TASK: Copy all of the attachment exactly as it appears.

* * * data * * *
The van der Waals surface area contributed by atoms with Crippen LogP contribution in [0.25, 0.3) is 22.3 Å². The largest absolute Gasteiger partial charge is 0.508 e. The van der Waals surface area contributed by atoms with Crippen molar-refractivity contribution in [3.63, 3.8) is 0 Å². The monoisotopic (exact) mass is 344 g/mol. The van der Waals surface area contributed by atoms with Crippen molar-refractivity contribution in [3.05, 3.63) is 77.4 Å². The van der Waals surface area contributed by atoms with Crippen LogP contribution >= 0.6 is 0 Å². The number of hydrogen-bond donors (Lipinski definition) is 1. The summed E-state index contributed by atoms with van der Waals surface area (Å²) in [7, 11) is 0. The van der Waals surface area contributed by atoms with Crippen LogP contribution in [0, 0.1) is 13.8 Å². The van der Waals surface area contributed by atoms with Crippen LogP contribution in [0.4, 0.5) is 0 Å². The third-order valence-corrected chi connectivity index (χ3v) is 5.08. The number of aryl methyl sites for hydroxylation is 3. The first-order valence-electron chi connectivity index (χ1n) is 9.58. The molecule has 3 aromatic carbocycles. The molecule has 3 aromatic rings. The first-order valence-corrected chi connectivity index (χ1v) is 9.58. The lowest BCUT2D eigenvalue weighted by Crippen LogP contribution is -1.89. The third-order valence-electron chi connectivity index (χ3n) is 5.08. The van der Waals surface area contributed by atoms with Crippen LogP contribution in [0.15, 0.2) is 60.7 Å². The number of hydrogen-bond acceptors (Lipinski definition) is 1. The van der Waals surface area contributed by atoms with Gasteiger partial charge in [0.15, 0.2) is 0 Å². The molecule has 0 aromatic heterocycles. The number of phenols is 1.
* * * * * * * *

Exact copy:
The van der Waals surface area contributed by atoms with Crippen LogP contribution in [0.25, 0.3) is 22.3 Å². The largest absolute Gasteiger partial charge is 0.508 e. The van der Waals surface area contributed by atoms with Crippen molar-refractivity contribution in [3.63, 3.8) is 0 Å². The monoisotopic (exact) mass is 344 g/mol. The van der Waals surface area contributed by atoms with Crippen molar-refractivity contribution in [3.05, 3.63) is 77.4 Å². The van der Waals surface area contributed by atoms with Crippen LogP contribution >= 0.6 is 0 Å². The number of hydrogen-bond donors (Lipinski definition) is 1. The summed E-state index contributed by atoms with van der Waals surface area (Å²) in [7, 11) is 0. The van der Waals surface area contributed by atoms with Crippen LogP contribution in [0, 0.1) is 13.8 Å². The van der Waals surface area contributed by atoms with Crippen LogP contribution in [0.4, 0.5) is 0 Å². The third-order valence-corrected chi connectivity index (χ3v) is 5.08. The number of aryl methyl sites for hydroxylation is 3. The first-order valence-electron chi connectivity index (χ1n) is 9.58. The molecule has 3 aromatic carbocycles. The molecule has 3 aromatic rings. The first-order valence-corrected chi connectivity index (χ1v) is 9.58. The lowest BCUT2D eigenvalue weighted by Crippen LogP contribution is -1.89. The third-order valence-electron chi connectivity index (χ3n) is 5.08. The van der Waals surface area contributed by atoms with Crippen LogP contribution in [0.15, 0.2) is 60.7 Å². The number of hydrogen-bond acceptors (Lipinski definition) is 1. The van der Waals surface area contributed by atoms with Gasteiger partial charge in [0.15, 0.2) is 0 Å². The molecule has 0 aromatic heterocycles. The number of phenols is 1.